Chapman grand jury nears end

August 24, 1994|By Jay Apperson and Peter Hermann | Jay Apperson and Peter Hermann,Staff Writers

A Baltimore grand jury is nearing the end of its investigation into the death of Jesse Chapman Jr., a West Baltimore man whose death in police custody sparked several protests, sources familiar with the case said yesterday.

The grand jury has been hearing testimony on the circumstances surrounding Mr. Chapman's death since Friday and should wrap up its work within the next few days, the sources said.

Henry L. Belsky, a lawyer for five police officers assigned to desk duty in the wake of the Chapman death, said he has been told to expect a decision from the grand jury as early as today.

At issue is whether indictments will be returned against any of the five officers accused by relatives of Mr. Chapman, along with some residents of the Sandtown-Winchester community, of beating the man to death during a July 2 arrest in the 1100 block of N. Fulton Ave.

A preliminary autopsy report showed that Mr. Chapman, 30, who had problems with asthma, did not die from blunt force trauma. Prosecutors have refused to make the autopsy report public, arguing it is part of the investigation.

Elder Clyde Harris, a minister who has served as a spokesman for the witnesses and who lives several doors from where Mr. Chapman was arrested, said at least five people who say they saw officers beat Mr. Chapman have testified.

"It's going in the direction that we have been fighting for," he said of the grand jury probe, but he would not provide details of the witnesses' testimony.

"It is a glorious moment in the process for us," he said. "We are highly elated and are holding our breath."

Curtis Faulcon, who claims he saw officers beat Mr. Chapman, said he testified before the grand jury on Monday, answering questions from both a prosecutor and members of the panel. He would not comment further, saying he has been advised not to talk by prosecutors.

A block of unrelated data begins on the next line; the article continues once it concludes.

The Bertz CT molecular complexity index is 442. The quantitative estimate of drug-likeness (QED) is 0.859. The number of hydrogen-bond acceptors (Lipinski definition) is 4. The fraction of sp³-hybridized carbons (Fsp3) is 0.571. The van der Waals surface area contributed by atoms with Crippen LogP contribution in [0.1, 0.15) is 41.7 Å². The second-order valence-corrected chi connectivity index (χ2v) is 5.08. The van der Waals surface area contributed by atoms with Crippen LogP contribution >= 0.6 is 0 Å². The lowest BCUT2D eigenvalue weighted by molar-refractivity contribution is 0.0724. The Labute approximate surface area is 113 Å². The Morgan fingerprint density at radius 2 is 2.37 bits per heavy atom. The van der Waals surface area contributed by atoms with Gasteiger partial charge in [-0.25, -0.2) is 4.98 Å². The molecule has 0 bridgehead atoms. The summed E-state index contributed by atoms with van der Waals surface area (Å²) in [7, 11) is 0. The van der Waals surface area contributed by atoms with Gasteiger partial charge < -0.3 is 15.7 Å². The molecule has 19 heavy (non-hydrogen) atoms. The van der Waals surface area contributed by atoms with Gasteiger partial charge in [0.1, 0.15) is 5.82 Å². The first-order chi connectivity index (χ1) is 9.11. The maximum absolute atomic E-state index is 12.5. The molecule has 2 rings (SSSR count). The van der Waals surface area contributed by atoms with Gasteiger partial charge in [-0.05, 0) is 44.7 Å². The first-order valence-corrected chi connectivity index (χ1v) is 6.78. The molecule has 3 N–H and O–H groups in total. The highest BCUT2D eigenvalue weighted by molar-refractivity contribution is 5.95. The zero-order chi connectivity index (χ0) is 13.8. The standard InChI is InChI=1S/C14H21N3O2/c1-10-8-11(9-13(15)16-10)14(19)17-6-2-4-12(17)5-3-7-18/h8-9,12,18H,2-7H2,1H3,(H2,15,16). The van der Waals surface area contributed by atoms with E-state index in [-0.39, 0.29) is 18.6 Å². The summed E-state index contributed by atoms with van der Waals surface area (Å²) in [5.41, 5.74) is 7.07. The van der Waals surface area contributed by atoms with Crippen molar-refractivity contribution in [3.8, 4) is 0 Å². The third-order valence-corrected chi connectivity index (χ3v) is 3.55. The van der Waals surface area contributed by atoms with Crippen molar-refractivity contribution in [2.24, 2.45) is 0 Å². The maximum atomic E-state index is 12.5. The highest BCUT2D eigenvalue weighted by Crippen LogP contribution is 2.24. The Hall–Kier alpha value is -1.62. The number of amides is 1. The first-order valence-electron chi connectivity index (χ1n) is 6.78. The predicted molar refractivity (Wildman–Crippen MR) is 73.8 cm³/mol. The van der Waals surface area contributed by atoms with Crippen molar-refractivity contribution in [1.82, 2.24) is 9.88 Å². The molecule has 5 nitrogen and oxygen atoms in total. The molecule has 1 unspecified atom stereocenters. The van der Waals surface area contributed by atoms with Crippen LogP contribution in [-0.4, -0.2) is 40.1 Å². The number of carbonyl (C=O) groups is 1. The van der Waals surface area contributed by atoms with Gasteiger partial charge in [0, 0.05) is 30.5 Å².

James E. Breakfield, who lives in front of where Mr. Chapman was arrested, said he testified for about an hour on Monday. Mr. Breakfield said he told the grand jury he saw several officers fTC beat Mr. Chapman as he lay handcuffed on the ground. He claims to have videotaped "events surrounding" the arrest, but has refused to show it to police or the media.

"I saw a crime committed. I have done my duty as a U.S. citizen to tell people about it," he said. "I hope justice prevails."

Mr. Belsky cited the autopsy results, along with what he termed conflicting testimony among witnesses, and said he is confident the officers will be vindicated. "For this case to go further would be a travesty," he added.

Mr. Chapman's death touched off protests in front of the western district police station and City Hall. In an extraordinary move, prosecutors traveled to West Baltimore to meet with witnesses who refused to come downtown to be interviewed as part of the investigation.

The investigation into the death also prompted a federal civil rights investigation. Mr. Chapman's relatives notified the city last month that they plan to file a multimillion-dollar lawsuit alleging police brutality.

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